Health-consciousness and moderation continue rising across Australia’s dining scene. More restaurants now spotlight complex, upscale, non-alcoholic pairings to complement plant-based menus. Botanical flavours, fermented teas, broths and juices provide diners with intriguing alternatives to wine or beer.

Many restaurants have even partnered with boutique beverage artisans offering grown-up mocktails and zero-proof spirits catering to an increase in sobriety among younger diners. This plant-based dining and non-alcoholic beverage movement has become highly profitable due to increasing consumer demand.

Whether for health, sustainability or social reasons, creative non-alcoholic options make restaurants more welcoming and inclusive. These are positive signs for the industry’s future and a younger demographic turning away from alcoholic options.

4. Gen Z are in demand

The generational shift continues reshaping restaurants, as influential Gen Zers rival Millennials in spending power. Restaurants attuned to youth-oriented TikTok trends are reaping the rewards, with playful, photogenic dishes built for social sharing earning viral attention. Expect more over-the-top milkshakes, snackable share plates and even meme-inspired specials targeting smartphone-welding diners.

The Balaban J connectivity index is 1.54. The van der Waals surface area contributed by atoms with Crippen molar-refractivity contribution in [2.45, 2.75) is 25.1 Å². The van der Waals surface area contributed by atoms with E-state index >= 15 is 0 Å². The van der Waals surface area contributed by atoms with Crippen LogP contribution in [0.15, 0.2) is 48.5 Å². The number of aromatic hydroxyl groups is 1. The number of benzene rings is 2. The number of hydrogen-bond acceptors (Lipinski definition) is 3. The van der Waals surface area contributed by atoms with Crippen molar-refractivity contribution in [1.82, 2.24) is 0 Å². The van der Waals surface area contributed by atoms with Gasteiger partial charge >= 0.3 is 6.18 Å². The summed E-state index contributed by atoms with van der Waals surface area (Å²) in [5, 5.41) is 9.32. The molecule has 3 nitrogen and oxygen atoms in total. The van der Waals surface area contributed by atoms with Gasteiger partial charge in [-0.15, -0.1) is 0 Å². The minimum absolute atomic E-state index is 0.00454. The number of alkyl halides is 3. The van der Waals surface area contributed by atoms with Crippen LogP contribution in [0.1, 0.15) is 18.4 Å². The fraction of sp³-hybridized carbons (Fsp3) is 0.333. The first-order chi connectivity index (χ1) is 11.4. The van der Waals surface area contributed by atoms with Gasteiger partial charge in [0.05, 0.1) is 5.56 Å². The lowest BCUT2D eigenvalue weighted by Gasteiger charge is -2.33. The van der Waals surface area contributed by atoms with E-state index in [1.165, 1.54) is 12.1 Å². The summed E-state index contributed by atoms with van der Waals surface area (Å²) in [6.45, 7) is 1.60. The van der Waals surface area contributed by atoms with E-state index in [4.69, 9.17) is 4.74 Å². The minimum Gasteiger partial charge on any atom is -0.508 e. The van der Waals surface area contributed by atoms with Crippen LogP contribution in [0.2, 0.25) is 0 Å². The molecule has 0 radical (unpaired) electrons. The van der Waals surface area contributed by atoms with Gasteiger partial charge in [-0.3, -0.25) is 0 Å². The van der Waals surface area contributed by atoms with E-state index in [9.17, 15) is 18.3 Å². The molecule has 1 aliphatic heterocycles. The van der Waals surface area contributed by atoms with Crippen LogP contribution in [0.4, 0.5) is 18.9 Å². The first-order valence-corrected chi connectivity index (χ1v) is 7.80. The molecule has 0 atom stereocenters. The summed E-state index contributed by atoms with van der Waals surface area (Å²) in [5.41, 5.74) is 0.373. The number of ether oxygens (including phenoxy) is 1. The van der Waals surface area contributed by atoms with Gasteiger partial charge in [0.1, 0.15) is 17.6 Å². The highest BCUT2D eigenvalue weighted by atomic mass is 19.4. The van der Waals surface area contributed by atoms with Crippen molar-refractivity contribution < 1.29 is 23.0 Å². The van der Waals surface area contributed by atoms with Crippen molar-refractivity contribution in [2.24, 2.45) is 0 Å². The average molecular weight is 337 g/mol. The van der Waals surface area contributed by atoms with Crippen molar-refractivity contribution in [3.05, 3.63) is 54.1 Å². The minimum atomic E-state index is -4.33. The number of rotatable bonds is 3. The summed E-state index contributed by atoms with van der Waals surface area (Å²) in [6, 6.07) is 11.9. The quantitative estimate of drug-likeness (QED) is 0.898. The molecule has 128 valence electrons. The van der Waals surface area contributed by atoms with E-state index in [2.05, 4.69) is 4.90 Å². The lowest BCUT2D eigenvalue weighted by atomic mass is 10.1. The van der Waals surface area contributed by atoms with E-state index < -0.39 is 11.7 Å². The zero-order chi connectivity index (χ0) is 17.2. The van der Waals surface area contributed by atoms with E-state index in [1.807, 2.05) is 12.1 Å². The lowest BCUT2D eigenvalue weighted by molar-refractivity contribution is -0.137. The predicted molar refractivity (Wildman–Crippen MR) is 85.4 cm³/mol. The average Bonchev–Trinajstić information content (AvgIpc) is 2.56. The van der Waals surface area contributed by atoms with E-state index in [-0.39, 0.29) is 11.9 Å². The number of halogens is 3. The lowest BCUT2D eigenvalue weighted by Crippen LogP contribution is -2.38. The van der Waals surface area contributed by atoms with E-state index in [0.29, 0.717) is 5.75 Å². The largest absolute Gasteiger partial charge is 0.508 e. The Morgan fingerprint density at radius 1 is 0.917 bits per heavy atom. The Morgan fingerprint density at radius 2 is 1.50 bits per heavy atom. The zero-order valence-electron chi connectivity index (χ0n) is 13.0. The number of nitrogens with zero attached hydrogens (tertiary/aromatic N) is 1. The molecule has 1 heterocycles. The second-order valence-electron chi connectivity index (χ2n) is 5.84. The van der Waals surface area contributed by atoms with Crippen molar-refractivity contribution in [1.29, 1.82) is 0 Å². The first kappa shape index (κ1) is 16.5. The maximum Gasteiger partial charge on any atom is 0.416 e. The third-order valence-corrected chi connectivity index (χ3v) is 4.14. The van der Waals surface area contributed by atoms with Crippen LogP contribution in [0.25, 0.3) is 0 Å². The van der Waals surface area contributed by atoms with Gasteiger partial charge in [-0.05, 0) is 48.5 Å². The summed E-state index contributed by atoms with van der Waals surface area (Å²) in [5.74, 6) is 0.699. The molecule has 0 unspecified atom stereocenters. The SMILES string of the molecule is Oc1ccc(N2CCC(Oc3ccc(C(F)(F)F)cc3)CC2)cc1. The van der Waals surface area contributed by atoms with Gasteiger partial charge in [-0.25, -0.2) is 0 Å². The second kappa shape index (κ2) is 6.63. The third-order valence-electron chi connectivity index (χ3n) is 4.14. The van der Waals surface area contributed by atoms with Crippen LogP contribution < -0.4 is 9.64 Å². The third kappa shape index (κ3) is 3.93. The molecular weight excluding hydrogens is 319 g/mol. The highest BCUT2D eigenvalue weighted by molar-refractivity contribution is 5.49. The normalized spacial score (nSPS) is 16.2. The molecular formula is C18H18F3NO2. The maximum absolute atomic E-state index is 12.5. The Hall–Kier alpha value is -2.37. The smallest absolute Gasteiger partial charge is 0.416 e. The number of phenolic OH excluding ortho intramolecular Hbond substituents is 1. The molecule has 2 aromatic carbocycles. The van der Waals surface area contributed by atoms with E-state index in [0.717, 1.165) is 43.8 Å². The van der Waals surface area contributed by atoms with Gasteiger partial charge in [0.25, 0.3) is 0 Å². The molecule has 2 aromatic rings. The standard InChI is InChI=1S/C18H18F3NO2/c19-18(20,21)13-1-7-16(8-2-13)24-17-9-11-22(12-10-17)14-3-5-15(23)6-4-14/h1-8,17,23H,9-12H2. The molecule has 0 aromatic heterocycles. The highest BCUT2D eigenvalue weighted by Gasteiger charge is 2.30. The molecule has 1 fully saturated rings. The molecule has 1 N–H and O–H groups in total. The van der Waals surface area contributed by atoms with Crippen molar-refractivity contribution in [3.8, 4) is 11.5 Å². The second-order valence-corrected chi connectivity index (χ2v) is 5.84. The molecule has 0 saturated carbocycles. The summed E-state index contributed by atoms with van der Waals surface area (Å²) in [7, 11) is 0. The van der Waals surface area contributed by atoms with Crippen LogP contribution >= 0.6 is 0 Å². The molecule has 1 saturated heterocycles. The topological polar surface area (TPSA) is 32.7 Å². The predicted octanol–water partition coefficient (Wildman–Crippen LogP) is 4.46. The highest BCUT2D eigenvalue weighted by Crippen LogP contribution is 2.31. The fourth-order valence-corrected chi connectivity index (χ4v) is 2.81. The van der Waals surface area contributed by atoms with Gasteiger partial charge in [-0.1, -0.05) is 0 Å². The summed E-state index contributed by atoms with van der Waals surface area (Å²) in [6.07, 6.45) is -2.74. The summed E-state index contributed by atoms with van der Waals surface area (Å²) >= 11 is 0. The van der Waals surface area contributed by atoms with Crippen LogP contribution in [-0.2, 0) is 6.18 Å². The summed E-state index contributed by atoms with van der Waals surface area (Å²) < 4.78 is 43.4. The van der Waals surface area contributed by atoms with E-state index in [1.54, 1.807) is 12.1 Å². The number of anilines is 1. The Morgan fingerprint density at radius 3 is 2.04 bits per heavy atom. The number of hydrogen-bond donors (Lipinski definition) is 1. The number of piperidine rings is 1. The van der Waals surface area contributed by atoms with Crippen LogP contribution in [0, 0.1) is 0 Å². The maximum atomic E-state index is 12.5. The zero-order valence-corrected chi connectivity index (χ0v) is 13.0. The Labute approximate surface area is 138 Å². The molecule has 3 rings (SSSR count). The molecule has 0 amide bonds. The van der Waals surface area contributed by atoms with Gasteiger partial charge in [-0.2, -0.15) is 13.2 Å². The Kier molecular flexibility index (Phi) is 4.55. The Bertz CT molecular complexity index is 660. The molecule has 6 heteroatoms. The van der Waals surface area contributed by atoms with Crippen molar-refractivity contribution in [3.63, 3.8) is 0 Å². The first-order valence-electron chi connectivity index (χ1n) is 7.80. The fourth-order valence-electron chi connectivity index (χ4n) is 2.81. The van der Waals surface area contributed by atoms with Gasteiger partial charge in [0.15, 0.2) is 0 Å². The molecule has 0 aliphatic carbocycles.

At the same time, climate-conscious Gen Zers demand sustainability before choosing where to dine. Zero-waste cooking, carbon labelling, accountable sourcing, and other planet-positive actions are now prerequisites to earning their loyalty.

Understanding value-motivated young diners via social listening will help you align with their passions. Rather than chasing superficial gimmicks, Gen Z craves authenticity paired with menu innovation. Restaurants that speak their language, both literally and ethically, will go some way to becoming the go-to spots for today’s and tomorrow’s diners.

5. Keeping costs down and revenue at a maximum

With razor-thin margins, restaurants should approach both expense control and revenue generation with more creativity. Analysing supplier invoices and service contracts to negotiate better rates is the first step to cost savings. Additionally, seeking waste-reducing changes—whether more efficient kitchen equipment, discounted menu printing or enhanced staff training to limit over-pouring—trims unnecessary spending. There’s also in-house action, such as simplifying the size of a menu as well as its complexity and ingredient sourcing.

Again, peak pricing that balances affordability and profitability helps capture revenue amid potential fluctuations. Even fine-dining establishments are diversifying revenue with: